Khrystyna Machynska, the project coordinator at the UCU Development Department, notes that Ukrainian children were pleasantly surprised by such gifts: “They try to translate wishes on postcards, read them out and share with others. These bears are more than toys. They are a part of your heart that you share with us. We thank you for being so supportive of Ukraine and Ukrainian children.”
“We hope that these teddy bears bring a glimmer of hope and happiness to the children who have gone through so much,” said Jodi Gutierrez. Along with her son Justin, she sent the bears to Ukrainian children in Ukraine and Poland.
A special website gathering information about UCU’s work during the war continues to share up-to-date information on the situation in Ukraine and the university in English, covering all the projects initiated by the university during these challenging times in detail. UCU leaders are actively commenting on events in Ukraine through the media. International media such as CBC, CNN, National Catholic Reporter, The Pillar, WNEP and others wrote about the university’s activities during the war.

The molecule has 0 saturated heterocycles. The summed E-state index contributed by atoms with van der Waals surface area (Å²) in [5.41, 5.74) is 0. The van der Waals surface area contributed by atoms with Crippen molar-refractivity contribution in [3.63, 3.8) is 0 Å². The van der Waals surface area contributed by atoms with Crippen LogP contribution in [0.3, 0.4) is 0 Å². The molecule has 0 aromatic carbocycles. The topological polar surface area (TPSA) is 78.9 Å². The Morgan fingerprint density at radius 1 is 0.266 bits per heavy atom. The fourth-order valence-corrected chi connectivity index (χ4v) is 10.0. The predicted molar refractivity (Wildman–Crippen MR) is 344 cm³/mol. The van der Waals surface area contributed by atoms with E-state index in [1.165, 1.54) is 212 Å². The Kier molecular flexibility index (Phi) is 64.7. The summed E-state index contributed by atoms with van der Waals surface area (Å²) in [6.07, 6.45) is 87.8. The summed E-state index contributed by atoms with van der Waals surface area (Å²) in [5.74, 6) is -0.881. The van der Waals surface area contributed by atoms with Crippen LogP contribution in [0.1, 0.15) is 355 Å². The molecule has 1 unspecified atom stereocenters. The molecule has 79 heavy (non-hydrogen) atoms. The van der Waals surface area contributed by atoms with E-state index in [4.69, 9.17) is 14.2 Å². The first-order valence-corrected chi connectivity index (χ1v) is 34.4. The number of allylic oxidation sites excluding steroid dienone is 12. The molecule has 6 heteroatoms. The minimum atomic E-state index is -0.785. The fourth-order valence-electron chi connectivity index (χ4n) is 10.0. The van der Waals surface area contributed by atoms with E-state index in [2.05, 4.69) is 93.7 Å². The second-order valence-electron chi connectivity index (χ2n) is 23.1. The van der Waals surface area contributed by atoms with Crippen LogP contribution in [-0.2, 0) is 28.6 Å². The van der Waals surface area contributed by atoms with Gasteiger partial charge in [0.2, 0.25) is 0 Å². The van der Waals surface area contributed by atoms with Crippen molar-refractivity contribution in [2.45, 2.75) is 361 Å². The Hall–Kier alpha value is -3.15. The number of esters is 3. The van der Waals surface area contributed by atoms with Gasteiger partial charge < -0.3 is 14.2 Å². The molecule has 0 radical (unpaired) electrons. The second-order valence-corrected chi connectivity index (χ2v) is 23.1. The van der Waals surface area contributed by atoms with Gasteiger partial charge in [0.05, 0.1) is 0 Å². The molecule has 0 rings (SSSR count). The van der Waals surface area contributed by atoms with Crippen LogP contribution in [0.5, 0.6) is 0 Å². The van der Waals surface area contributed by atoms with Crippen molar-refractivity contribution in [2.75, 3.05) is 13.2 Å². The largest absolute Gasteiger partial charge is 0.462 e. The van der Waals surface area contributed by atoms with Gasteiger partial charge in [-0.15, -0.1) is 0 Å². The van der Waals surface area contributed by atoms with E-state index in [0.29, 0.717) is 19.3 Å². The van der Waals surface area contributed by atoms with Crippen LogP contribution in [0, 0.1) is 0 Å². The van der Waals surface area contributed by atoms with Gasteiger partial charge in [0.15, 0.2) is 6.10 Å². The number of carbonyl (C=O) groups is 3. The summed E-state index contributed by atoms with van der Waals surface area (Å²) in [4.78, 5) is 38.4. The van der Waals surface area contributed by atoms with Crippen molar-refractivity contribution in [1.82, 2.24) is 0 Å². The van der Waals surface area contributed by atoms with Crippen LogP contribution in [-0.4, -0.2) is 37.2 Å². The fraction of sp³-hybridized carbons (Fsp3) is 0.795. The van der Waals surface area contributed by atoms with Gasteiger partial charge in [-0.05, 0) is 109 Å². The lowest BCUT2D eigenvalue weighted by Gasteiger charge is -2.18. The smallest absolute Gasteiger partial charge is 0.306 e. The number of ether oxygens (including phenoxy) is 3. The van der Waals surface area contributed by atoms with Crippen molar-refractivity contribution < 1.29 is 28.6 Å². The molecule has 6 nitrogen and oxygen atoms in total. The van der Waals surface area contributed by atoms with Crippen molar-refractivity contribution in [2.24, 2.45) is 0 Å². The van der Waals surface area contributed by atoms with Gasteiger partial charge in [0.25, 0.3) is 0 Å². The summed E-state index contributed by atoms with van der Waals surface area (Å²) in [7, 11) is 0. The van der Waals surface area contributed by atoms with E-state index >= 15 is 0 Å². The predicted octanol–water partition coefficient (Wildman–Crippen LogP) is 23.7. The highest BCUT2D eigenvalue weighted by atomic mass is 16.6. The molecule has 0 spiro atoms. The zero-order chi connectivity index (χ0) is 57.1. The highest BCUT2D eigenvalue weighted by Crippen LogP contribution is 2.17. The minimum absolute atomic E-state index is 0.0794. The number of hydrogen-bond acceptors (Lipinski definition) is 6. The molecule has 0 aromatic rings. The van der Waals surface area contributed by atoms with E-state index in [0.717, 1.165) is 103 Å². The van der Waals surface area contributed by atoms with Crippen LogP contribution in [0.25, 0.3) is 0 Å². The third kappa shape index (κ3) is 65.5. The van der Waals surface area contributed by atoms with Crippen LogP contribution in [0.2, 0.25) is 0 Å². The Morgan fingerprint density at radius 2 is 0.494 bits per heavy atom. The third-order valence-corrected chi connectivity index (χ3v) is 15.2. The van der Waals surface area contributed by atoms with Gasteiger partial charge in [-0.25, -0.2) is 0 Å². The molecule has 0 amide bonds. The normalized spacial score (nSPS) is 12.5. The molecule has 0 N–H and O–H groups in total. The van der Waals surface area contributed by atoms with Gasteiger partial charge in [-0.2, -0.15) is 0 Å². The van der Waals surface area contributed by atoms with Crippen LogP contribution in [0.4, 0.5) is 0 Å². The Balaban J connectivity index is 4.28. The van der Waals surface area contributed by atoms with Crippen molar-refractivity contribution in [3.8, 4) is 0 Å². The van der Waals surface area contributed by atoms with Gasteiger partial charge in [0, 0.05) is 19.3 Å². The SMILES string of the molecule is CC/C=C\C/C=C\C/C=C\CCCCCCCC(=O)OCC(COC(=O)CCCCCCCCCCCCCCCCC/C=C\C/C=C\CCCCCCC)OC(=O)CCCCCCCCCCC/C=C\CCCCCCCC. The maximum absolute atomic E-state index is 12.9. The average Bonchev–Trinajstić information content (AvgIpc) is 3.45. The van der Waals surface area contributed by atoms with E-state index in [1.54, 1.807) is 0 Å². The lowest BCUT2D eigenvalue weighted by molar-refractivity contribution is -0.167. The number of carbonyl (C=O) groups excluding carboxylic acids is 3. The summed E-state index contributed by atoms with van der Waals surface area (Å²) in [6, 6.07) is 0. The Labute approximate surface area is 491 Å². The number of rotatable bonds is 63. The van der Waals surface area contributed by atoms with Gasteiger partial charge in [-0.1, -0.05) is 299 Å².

The project dedicated to collecting personal stories, “Little Stories of a Big War,” continues to develop. Four more stories have been released. The media platforms The Ukrainians, Espreso.TV, and Reporters act as media partners of the project.
A new project, “Network of Solidarity and Strategic Partnership,” has been launched to support talented students, graduate students, and teachers. In a short period of time, 48 universities worldwide became UCU’s partners in this project.
Teachers at the UCU Center of Foreign Languages continue translating media materials of the university and its partners into multiple languages.
On May 13, the University of Notre Dame, one of the United States’ leading educational institutions, signed an agreement with our university to significantly expand academic, spiritual, and cultural cooperation between the institutions in solidarity with the Ukrainian people and in the spirit of a long-term partnership with UCU. You can read about the five primary components of this collaboration in the article.